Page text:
TEHRAN, Iran (AP) – Iran’s military said Tuesday it has manufactured a new missile with a range of 1,200 miles capable of reaching Israel and U.S. bases across the Mideast, the official news agency IRNA reported.

The defense minister, Gen. Mostafa Mohammad Najjar, did not say whether Iran had test-fired the Ashoura or had plans to do so, according to the IRNA report. The name means “the tenth day” in Farsi, a sacred reference among Shiite Muslims to the martyrdom of Islam’s third imam.

Iran already had reported improvements in a previous missile that would give it the same range as the Ashoura, and Najjar did not elaborate about whether there are any differences between the two weapons.

Analysts believe Iranian military production has benefited from assistance from Russia, China and other countries, but many of Iran’s weapons development claims have not been independently verified.

Iran launched an arms development program during its 1980-88 war with Iraq to compensate for a U.S. weapons embargo imposed after the Islamic Revolution. Since 1992, Iran has reportedly produced its own jets, torpedoes, radar-avoiding missiles, tanks and armored personnel carriers.

Recent weapons development has been motivated by Iran’s standoff with the U.S. over its controversial nuclear program, which Washington claims is a cover for developing an atomic bomb. Tehran denies that, saying the program is intended to produce electricity.

Iran is known to possess a medium-range missile known as the Shahab-3, which means “shooting star” in Farsi, with a range of at least 800 miles. In 2005, Iranian officials said they had improved its range to 1,200 miles, equal to the new missile announced Tuesday.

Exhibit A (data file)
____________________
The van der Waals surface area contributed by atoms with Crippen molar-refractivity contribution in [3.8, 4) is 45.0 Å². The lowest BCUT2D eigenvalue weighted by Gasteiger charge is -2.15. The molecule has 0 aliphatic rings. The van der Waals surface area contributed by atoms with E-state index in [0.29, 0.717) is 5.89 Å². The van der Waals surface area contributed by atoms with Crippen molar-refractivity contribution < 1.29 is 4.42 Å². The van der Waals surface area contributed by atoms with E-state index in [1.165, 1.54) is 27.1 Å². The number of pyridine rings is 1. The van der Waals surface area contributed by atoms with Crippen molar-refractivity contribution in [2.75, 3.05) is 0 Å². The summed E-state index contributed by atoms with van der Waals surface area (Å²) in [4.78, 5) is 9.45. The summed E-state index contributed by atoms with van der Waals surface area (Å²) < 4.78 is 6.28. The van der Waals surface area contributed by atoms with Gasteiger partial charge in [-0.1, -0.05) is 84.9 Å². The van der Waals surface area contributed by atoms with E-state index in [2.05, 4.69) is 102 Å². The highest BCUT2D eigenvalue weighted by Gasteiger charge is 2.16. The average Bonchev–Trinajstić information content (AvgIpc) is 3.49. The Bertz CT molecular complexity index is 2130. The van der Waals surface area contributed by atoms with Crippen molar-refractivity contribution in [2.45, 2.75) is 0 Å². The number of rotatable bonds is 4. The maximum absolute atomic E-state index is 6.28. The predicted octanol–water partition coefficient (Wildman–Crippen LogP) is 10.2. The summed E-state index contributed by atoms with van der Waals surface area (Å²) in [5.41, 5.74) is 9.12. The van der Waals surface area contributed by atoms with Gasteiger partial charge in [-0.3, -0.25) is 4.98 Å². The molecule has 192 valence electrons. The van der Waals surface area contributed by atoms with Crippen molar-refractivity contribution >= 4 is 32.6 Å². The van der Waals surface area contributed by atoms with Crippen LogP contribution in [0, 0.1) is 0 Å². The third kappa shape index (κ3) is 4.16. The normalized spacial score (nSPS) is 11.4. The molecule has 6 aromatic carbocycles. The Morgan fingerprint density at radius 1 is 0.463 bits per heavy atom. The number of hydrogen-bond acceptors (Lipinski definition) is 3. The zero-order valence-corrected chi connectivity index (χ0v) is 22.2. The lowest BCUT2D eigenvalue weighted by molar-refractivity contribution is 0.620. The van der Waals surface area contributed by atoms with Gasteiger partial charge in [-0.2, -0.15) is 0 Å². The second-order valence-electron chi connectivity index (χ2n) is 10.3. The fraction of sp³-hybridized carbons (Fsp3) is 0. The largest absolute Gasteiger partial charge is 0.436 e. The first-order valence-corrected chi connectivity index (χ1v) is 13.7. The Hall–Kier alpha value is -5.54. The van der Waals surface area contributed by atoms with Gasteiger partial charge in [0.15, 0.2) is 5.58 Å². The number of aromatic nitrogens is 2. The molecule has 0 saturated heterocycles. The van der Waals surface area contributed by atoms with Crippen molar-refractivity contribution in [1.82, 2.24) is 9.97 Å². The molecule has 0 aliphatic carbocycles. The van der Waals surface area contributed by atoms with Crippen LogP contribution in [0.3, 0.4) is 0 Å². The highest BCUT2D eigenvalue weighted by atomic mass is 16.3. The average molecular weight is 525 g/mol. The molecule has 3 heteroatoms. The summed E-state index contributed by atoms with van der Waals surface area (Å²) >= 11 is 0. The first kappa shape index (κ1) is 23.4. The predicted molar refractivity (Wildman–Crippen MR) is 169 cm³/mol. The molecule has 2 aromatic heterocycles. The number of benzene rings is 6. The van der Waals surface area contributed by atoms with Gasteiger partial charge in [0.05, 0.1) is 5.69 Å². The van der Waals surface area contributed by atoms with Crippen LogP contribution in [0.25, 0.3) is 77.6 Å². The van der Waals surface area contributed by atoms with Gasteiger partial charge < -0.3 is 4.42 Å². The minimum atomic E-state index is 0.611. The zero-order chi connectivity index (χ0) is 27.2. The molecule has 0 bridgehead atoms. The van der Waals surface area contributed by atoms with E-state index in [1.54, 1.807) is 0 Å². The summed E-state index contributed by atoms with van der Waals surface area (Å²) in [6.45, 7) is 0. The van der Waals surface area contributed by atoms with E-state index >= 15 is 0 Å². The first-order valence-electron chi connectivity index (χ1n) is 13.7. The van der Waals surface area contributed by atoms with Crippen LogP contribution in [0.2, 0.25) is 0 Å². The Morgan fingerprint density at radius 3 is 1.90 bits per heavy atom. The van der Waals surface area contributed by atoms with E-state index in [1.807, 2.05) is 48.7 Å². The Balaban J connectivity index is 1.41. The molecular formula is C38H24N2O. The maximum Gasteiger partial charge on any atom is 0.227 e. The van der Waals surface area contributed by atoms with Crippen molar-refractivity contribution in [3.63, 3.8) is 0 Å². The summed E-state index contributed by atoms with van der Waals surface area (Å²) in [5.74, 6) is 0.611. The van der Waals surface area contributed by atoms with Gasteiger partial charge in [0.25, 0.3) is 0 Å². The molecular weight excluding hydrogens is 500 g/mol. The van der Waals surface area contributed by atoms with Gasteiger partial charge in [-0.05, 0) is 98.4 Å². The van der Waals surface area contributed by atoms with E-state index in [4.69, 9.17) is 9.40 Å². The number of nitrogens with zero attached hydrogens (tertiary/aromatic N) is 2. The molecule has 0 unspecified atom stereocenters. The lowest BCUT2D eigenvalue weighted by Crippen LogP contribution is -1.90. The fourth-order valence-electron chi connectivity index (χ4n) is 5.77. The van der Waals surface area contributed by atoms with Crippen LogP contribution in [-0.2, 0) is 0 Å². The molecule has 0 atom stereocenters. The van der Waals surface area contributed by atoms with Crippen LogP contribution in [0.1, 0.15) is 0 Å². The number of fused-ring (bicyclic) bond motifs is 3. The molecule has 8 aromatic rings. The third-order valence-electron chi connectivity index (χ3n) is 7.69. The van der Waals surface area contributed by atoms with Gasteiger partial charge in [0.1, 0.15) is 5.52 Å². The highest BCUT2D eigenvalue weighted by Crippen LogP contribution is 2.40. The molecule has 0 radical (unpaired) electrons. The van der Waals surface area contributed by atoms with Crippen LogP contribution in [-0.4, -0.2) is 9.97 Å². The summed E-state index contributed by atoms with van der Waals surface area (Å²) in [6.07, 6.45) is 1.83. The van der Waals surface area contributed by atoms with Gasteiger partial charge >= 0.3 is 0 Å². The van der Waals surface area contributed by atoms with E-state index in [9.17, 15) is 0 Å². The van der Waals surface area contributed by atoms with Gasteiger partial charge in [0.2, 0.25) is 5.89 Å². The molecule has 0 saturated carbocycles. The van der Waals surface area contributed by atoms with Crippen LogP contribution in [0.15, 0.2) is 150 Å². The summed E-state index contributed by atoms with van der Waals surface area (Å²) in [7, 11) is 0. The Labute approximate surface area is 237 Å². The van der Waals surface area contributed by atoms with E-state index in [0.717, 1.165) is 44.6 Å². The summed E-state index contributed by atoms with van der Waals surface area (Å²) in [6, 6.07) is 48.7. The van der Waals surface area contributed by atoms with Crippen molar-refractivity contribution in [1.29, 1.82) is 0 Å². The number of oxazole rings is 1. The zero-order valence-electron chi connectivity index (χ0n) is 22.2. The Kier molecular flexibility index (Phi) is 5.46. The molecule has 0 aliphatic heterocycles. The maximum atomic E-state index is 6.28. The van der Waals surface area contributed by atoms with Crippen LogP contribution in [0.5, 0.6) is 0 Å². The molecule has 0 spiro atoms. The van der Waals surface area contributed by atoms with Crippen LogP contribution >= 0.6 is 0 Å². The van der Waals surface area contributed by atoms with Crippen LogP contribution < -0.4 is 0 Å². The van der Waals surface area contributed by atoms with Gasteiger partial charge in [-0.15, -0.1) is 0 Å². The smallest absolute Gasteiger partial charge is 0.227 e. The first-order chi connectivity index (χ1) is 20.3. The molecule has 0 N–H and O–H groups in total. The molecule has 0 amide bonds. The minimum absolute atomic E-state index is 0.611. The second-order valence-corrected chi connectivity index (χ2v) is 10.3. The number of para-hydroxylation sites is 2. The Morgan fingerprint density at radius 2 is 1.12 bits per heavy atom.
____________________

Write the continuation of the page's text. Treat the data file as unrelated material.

In September during a military parade, Iran unveiled the Ghadr missile, which it said has a range of 1,119 miles.

Experts also believe Iran is developing the Shahab-4 missile, thought to have a range of 1,200-1,900 miles that would enable it to hit much of Europe.

In Israel, there was no official reaction to Iran’s statement. But missile expert Uzi Rubin, formerly head of the Arrow anti-missile project in Israel’s Ministry of Defense, said the announcement had long been expected.

Rubin said Israel already was in range of other Iranian missiles, so “the people who need to be really worried about the new missile are in Europe.”

While saying the Ashoura marks a “technological jump,” Rubin said he doubted it is operational because a test of the missile would likely have been picked up by U.S. intelligence.

“They are apparently at the initial stages,” he said. “The system is not yet operational, but it doesn’t mean that it can’t be.”

Associated Press writer Aron Heller in Jerusalem contributed to this report.

AP-ES-11-27-07 1614EST

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